Cambodia: Of Sounds and Survival – Khmer music

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Cambodia:
Of Sounds and Survival – Khmer music

1975-1979 was a period of genocidal censorship throughout Cambodia – the music and musicians barely survived. Today, Khmer artistic cultures are in recovery

By Meredith Holmgren

1975-1979 marks a period when Cambodian citizens were ruled under a most violent and oppressive regime headed by the Communist Party of Kampuchea, also known as the Khmer Rouge. At this time, there were extreme restrictions that, if violated, could get you arrested, tortured and likely killed. The regime notoriously romanticized agrarianism, thereby forcing urban populations out of the cities and into labor camps located in the countryside where they were to become “new people” (Khmer: monou thmey). The Cambodian Genocide Program at Yale University reports that at least twenty percent of the general population (or 1.7 million) died during this period — typically as a result of starvation, work-exhaustion and/or execution.


The arts during Pol Pot

Among the banned was education, religion, professionalism, intellectualism, banking, skilled trade, relationships with family, expressing certain emotions and speaking about the past. In addition, the Khmer Rouge banned all art, literature and music that did not praise the communist party and its leader, Pol Pot.

Cultural and performing arts institutions were promptly closed. Instruments and recorded music were disposed. Artists and musicians vigorously hid their identities. Some musicians (including prestigious musicians, who might have difficulty hiding their identities) enlisted to play ‘revolutionary’ music for the Khmer Rough regime — but even many of these artists did not survive. Cambodian musicians quickly became subjected to the world’s most extreme form of music censorship — genocide. Not only was music itself banned, but it is widely estimated that ninety percent of Cambodia’s musicians and performers were killed during Pol Pot’s rule. By 1979, it became clear that the rich cultural history of Cambodia was all but erased.


The arts after Pol Pot

After Vietnam invaded Cambodia (taking Pol Pot out of power) some musicians returned to the capital city of Phnom Penh and immediately put out a call for all artists to return. Asia Source reports, “Cambodia’s remaining dancers and musicians responded. In 1980, professional artists reunited for the first time in emotional performances that were at once an agonizing recognition of the loss of life — so many were killed or missing — and a reaffirmation of identity.” Ever since, Cambodia and its artists have been striving to recover, in whatever way they can.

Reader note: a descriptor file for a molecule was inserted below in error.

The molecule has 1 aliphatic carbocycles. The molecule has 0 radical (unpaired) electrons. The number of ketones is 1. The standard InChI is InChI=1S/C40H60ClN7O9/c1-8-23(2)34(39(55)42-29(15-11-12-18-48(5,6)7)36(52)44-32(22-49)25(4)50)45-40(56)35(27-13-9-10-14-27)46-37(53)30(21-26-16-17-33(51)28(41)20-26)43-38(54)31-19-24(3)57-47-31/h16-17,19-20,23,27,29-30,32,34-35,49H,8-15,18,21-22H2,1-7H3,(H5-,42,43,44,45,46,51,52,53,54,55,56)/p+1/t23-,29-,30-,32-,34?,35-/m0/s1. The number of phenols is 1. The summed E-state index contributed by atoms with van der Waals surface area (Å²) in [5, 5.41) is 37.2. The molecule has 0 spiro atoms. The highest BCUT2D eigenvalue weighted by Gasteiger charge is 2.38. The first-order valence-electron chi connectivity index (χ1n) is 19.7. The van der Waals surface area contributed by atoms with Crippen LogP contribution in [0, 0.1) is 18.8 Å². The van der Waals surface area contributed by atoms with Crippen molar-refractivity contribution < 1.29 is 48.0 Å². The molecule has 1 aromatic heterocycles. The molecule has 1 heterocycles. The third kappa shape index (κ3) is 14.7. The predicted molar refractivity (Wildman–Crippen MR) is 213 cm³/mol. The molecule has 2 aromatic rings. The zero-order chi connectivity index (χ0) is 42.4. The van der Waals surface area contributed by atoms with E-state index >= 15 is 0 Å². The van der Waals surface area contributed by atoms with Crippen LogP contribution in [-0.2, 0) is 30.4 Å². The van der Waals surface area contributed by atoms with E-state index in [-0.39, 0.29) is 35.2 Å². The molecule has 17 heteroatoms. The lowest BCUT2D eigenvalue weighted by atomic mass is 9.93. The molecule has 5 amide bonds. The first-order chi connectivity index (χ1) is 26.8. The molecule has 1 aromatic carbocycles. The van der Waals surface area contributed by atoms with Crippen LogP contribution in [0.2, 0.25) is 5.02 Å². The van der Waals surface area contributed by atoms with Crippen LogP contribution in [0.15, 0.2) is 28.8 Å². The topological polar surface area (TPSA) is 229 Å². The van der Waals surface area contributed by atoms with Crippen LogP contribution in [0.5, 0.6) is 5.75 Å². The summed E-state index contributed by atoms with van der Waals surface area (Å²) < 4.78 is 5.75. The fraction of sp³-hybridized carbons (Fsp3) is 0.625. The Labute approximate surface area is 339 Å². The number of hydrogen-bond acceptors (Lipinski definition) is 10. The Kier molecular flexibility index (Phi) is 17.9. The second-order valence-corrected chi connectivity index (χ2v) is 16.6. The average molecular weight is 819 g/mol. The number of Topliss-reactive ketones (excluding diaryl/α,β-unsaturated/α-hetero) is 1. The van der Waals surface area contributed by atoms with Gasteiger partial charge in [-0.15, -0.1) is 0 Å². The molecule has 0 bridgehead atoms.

The Royal University of Fine Arts in Phnom Penh was reopened during the same year that the regime fell. The dean of the school, Proeung Chhieng, told a reporter from The American Prospect that a prompt reopening was important, “’Art is like the soul of a country,’ he says, and explains that the school welcomed in hundreds of students, many of them the orphaned children of artist parents.” The music and dance teachers who survived continue to transmit their art to the younger generations, particularly within the framework of the Royal University of Fine Arts or the Buddhist temple of Wat Rajabo in Siem Reap. Master artists of the Cambodian diaspora, particularly those who fled as refugees, are also doing their part to revive Cambodian traditions; many cultural centers, artist workshops and performances now exist worldwide. Some international organizations, such as UNESCO, are additionally funding projects to help retain Cambodia’s artistic and cultural heritage.


Current Issues